Sailing across a big ocean can be an apprehensive prospect. Such cruises are considered re-positioning, when the ship is moving from one continent to another for a new season of clustered itineraries. Crossing the Atlantic in a grand ship like the Queen Mary 2 is one thing. Such luxury liners carry thousands of passengers; they are like small cities. Brrrr ... not for me; it would take a week to find your most pleasing spot and never see the same face twice. On the other end of the scale are those hardy sailors who cross oceans in something like a 30' sailboat, working like crazy all the way. Not to mention lunatics who think a rubber dinghy or a wooden raft would be fun.
To my mind, "small ships" are the ideal answer. Four of us friends are in synch on that and on one cruise we plan the next one: a November repositioning cruise from Spain to the Caribbean. Such cruises are not exceedingly popular because of the week or more at sea with no ports to visit. But we knew and loved this British ship Voyager from previous sailings. With a 600-passenger capacity, its nooks and crannies and crew were familiar.
Well, sailing across a wide, deep ocean makes any ship look like a tinker toy. Trepidation about notorious November storms was turned into jokes with much exchange of YouTube horrors. Alan* prepped us, of course, as the experienced second-timer, by relating how he was the only man standing on his first crossing. It was so rough half the crew were sick. "Lots of empty tables in the dining rooms!" he chortled, wonderful food being a highlight of any cruise. With antic faces he gleefully imitated people throwing up. Alan is a very entertaining guy.
* All names disguised to protect the guilty
In preparation, I google "pitch, roll, yaw." I pack gravol. I think about the sinister sound of yaw.
Happily, on departure day we find ourselves among less than 400 like-minded fellows. Habit dictates that you spend the first 24 hours, more or less, greeting people you've met on past cruises whose names are a blank and you desperately try to recall when that was so the other person understands your brain is totally sharper than theirs. Cabin numbers are allotted at random; only if you are up to negotiating with a humourless front desk can you expect to be anywhere near your friends.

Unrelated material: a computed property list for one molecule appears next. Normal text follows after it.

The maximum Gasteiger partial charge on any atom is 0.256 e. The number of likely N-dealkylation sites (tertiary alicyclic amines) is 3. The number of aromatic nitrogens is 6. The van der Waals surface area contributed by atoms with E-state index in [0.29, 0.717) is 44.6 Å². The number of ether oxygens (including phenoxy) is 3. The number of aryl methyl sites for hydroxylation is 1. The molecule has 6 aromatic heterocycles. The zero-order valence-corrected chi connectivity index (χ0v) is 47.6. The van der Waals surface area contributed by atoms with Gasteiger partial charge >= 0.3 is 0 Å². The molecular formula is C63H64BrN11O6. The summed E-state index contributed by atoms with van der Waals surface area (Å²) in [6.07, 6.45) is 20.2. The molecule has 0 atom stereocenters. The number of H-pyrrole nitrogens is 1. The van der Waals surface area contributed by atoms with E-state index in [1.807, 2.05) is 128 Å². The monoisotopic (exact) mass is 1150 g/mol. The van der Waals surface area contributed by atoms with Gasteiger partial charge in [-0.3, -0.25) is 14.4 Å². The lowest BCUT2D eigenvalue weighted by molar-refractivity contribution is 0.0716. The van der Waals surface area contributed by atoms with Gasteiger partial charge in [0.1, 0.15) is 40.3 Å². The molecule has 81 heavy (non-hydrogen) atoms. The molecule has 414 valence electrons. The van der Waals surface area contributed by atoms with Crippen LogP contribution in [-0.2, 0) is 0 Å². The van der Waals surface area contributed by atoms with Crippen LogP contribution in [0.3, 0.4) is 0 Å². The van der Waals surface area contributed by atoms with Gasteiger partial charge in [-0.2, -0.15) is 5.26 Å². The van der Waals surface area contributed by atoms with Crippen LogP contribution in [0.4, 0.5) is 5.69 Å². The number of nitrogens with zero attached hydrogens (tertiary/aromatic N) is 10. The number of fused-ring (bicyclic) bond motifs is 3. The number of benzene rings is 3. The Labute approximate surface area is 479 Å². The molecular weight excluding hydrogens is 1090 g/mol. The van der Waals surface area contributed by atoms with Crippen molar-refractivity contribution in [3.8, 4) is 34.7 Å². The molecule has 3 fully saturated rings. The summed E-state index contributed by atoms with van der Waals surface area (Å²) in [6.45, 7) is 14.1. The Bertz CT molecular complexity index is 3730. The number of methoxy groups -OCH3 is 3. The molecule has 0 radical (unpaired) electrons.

Also on the first day, a ship normally holds a mandatory lifeboat drill. Plenty of warning comes with it, i.e. bursts of loud hooting and signals to the crew over the tannoy. Whereupon we must return to our cabins from wherever we are, retrieve our life jackets, and duly trek the corridors and stairs to pre-designated gathering points on deck. After all this scrambling around I am thinking the ship could be half submerged by now. Not my half, I hope. The particular deck for gathering is where the lifeboat stations are, although we do not board them. We assemble in whatever haphazard order we arrived and hear the captain deliver his well-practised safety lecture.
In a real emergency we would be directed in groups from assembly point to specific lifeboat stations. This news causes us four to discreetly shuffle and realign to be sitting together. Thus we reassure ourselves that we live, die, or drown with a friend to hang onto.
We enjoy a couple of stops in the Canary Islands as a sort of calm before the― oops, no negative thoughts.